Mrs. Jones is one of my favorite patients. She lost her husband to COVID-19 early during the pandemic and found herself hospitalized with COVID-19 complications soon after her husband passed. The 60-year-old grandmother fought hard in the hospital, resulting in a successful discharge two months prior to Christmas last year. Although she won her fight against the coronavirus, she required an extended stay in the ICU with ventilation partially due to her many chronic medical conditions which include diabetes, hypertension, heart failure, and chronic obstructive pulmonary disease. My patient also suffered from depression and anxiety which were adversely affected from all the physical and psychological trauma she experienced.
During her follow-up appointment from her hospitalization six weeks before Christmas last year, I suggested she purchase a Christmas tree. This was due to the concern that I had based on her countenance. Eventually, through talking with my patient, I surmised that Mrs. Jones was very depressed. With tears in her eyes, she explained how she was going to miss her husband and shared thoughts of her own death. Initially, she shared that she had planned to avoid the holidays this year, and just wanted to hide in her home alone. I did establish that she had no immediate suicidal threat, but I asked if we could communicate every two to three days for a couple of weeks. We scheduled her with a therapist and adjusted her medications. I also told her that I was prescribing a Christmas tree and actually wrote a prescription spelling “One Christmas Tree” on a prescription pad which I handed to her. She agreed to purchase the tree, and agreed to text a picture of the tree in her home once it was decorated.
Two weeks later, I did not receive the requested texted picture, but I received a phone call from a surprisingly excited voice. Confused at such a different temperament, I asked my nurse that had communicated with her on a regular basis if our patient showed any of this enthusiasm on the daily telephone check-in visits. The nurse shared that her attitude had progressively improved since purchasing the tree. She reported that Mrs. Jones’ two children brought her grandchildren over daily to work on the tree and further decorate the home. I checked with the home health nurse that was assigned to Mrs. Jones and delightfully discovered that her blood glucose readings, blood pressure, and other medical findings had improved since purchasing the Christmas tree.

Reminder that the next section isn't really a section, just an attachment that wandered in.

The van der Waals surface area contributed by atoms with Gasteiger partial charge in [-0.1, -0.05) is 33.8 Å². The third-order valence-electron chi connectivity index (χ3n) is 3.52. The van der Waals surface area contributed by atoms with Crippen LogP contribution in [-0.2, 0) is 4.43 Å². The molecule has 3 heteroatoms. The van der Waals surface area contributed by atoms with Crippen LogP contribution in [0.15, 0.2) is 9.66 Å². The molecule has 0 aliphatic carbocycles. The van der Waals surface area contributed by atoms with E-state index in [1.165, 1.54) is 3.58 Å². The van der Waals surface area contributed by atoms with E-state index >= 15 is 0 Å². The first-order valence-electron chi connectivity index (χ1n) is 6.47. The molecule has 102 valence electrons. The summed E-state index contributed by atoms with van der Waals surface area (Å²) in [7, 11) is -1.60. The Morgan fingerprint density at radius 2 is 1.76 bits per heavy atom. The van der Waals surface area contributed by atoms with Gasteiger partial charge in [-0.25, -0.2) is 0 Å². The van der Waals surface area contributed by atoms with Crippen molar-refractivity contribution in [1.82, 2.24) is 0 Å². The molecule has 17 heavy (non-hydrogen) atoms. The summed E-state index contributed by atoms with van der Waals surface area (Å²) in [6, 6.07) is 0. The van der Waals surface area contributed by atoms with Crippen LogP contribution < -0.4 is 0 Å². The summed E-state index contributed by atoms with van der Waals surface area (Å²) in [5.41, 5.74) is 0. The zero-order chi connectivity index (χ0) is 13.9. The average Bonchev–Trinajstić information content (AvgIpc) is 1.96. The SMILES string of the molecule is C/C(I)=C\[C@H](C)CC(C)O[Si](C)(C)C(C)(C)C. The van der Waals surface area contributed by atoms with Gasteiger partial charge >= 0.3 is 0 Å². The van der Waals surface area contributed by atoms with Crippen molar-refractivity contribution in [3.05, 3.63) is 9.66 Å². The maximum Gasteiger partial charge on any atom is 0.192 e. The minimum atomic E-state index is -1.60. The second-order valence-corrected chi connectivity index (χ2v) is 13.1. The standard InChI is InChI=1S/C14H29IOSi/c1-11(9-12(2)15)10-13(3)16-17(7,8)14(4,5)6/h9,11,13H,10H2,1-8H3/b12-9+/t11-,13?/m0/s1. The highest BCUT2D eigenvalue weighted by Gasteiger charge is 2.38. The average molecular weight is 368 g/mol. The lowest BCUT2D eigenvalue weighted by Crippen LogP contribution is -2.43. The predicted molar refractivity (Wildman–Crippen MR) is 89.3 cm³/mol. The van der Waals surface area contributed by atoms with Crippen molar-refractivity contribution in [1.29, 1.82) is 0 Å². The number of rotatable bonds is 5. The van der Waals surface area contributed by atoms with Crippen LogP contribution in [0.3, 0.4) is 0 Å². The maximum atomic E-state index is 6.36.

Research has overwhelmingly demonstrated that Christmas trees provide benefits that are helpful both physically and mentally. This has been a very stressful two years, and many of us have had drastic losses of loved ones, employment, educational opportunities, and many other forms of loss that can’t be replaced. Many of these losses lead to increased fear and uncertainty that results in added anxiety and depression. This leads to increased stress hormones, resulting in the potential for elevated blood pressure, increased blood glucose levels, and worsening depression and anxiety. These increased stress hormones can also result in increased appetite and decreased motivation to exercise which can lead to weight gain. Lastly, this process can result in decreased sleep. All of these negative effects can result in the worsening of medical conditions and psychological conditions. This can also contribute to healthy people developing a myriad of medical and psychological conditions.
Research has demonstrated that the combination of Christmas trees and the experience of having family around decorating and enjoying the festive environment of the Christmas season has a strong therapeutic effect. Our patient, Mrs. Jones, already had many of the medical conditions that improved from this decrease in stress, resulting in her experiencing improvement in all her conditions.
This year, I plan to write many prescriptions for Christmas trees. After my experience last year with Mrs. Jones’ success, I’m a believer!